The human body contains immune cells programmed to fight cancer and viral infections, but they often have short lifespans and are not numerous enough to overcome attacks by particularly aggressive malignancies or invasions. Now researchers reporting in two separate papers in the January 4th issue of the Cell Press journal Cell Stem Cell used stem cell technology to successfully regenerate patients’ immune cells, creating large numbers that were long-lived and could recognize their specified targets: HIV-infected cells in one case and cancer cells in the other.
The techniques the groups employed involved using known factors to revert mature immune T cells into induced pluripotent stem cells (iPSCs), which can differentiate into virtually any of the body’s different cell types. The researchers then expanded these iPSCs and later coaxed them to redifferentiate back into T cells. Importantly, the newly made T cells were “rejuvenated” with increased growth potential and lifespan, while retaining their original ability to target cancer and HIV-infected cells. These findings suggest that manipulating T cells using iPSC techniques could be useful for future development of more effective immune therapies.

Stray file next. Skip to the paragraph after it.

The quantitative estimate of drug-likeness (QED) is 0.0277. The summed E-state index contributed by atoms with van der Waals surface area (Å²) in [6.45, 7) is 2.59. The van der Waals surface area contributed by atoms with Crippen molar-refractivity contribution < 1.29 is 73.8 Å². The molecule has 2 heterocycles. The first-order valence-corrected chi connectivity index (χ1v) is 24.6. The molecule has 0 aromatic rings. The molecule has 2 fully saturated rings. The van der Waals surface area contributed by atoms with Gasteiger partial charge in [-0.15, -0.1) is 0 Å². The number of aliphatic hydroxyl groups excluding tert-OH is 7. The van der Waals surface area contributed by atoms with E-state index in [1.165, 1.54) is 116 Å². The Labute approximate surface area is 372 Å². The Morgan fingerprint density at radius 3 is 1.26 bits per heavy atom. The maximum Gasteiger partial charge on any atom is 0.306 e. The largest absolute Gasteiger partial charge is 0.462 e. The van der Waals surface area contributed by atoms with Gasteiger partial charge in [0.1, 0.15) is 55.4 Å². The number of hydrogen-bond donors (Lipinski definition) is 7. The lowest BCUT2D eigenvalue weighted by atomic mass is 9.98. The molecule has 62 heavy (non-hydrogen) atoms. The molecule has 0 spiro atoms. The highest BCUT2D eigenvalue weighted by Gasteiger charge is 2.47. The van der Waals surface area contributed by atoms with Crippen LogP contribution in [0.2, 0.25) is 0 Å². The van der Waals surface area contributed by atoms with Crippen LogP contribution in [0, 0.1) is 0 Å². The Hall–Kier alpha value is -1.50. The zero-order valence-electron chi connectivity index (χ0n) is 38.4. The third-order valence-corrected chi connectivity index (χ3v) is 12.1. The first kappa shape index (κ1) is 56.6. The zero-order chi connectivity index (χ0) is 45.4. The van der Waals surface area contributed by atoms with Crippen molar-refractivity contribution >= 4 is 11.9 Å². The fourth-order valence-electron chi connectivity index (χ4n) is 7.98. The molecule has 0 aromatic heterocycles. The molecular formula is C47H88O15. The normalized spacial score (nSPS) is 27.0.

In one study, investigators used T cells from an HIV-infected patient. The redifferentiated cells they generated had an unlimited lifespan and contained long telomeres, or caps, on the ends of their chromosomes, which protect cells from aging. This is significant because normal aging of T cells limits their expansion, making them inefficient as therapies. “The system we established provides ‘young and active’ T cells for adoptive immunotherapy against viral infection or cancers,” says senior author Dr. Hiromitsu Nakauchi, of the University of Tokyo.
The other research team focused on T cells from a patient with malignant melanoma. The redifferentiated cells they created recognized the protein MART-1, which is commonly expressed on melanoma tumors. “The next step we are going to do is examine whether these regenerated T cells can selectively kill tumor cells but not other healthy tissues. If such cells are developed, these cells might be directly applied to patients,” says senior author Dr. Hiroshi Kawamoto, of the RIKEN Research Center for Allergy and Immunology. “This could be realized in the not-so-distant future.”